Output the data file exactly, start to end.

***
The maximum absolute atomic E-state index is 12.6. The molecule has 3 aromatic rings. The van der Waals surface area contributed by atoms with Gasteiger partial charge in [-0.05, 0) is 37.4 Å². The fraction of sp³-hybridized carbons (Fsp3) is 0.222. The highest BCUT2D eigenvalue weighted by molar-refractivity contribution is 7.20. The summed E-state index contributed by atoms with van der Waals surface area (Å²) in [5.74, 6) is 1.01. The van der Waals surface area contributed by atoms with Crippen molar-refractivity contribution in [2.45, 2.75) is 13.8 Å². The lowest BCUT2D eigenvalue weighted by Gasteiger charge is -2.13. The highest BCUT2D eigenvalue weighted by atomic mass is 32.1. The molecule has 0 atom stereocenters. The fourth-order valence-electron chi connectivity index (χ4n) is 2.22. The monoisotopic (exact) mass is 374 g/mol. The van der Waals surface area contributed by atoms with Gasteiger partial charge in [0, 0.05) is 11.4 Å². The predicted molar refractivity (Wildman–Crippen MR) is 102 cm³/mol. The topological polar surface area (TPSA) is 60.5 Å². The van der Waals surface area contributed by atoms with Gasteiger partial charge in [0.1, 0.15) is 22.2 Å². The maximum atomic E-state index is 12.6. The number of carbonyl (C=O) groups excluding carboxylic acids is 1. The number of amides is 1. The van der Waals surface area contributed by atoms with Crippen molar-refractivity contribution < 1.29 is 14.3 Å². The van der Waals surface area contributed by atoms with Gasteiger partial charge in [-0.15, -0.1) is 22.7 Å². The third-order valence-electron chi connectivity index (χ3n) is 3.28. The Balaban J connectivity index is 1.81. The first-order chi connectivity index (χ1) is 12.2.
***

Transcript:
The maximum absolute atomic E-state index is 12.6. The molecule has 3 aromatic rings. The van der Waals surface area contributed by atoms with Gasteiger partial charge in [-0.05, 0) is 37.4 Å². The fraction of sp³-hybridized carbons (Fsp3) is 0.222. The highest BCUT2D eigenvalue weighted by molar-refractivity contribution is 7.20. The summed E-state index contributed by atoms with van der Waals surface area (Å²) in [5.74, 6) is 1.01. The van der Waals surface area contributed by atoms with Crippen molar-refractivity contribution in [2.45, 2.75) is 13.8 Å². The lowest BCUT2D eigenvalue weighted by Gasteiger charge is -2.13. The highest BCUT2D eigenvalue weighted by atomic mass is 32.1. The molecule has 0 atom stereocenters. The fourth-order valence-electron chi connectivity index (χ4n) is 2.22. The monoisotopic (exact) mass is 374 g/mol. The van der Waals surface area contributed by atoms with Gasteiger partial charge in [0, 0.05) is 11.4 Å². The predicted molar refractivity (Wildman–Crippen MR) is 102 cm³/mol. The topological polar surface area (TPSA) is 60.5 Å². The van der Waals surface area contributed by atoms with Gasteiger partial charge in [0.1, 0.15) is 22.2 Å². The maximum atomic E-state index is 12.6. The number of carbonyl (C=O) groups excluding carboxylic acids is 1. The number of amides is 1. The van der Waals surface area contributed by atoms with Crippen molar-refractivity contribution < 1.29 is 14.3 Å². The van der Waals surface area contributed by atoms with Gasteiger partial charge in [-0.15, -0.1) is 22.7 Å². The third-order valence-electron chi connectivity index (χ3n) is 3.28. The Balaban J connectivity index is 1.81. The first-order chi connectivity index (χ1) is 12.2.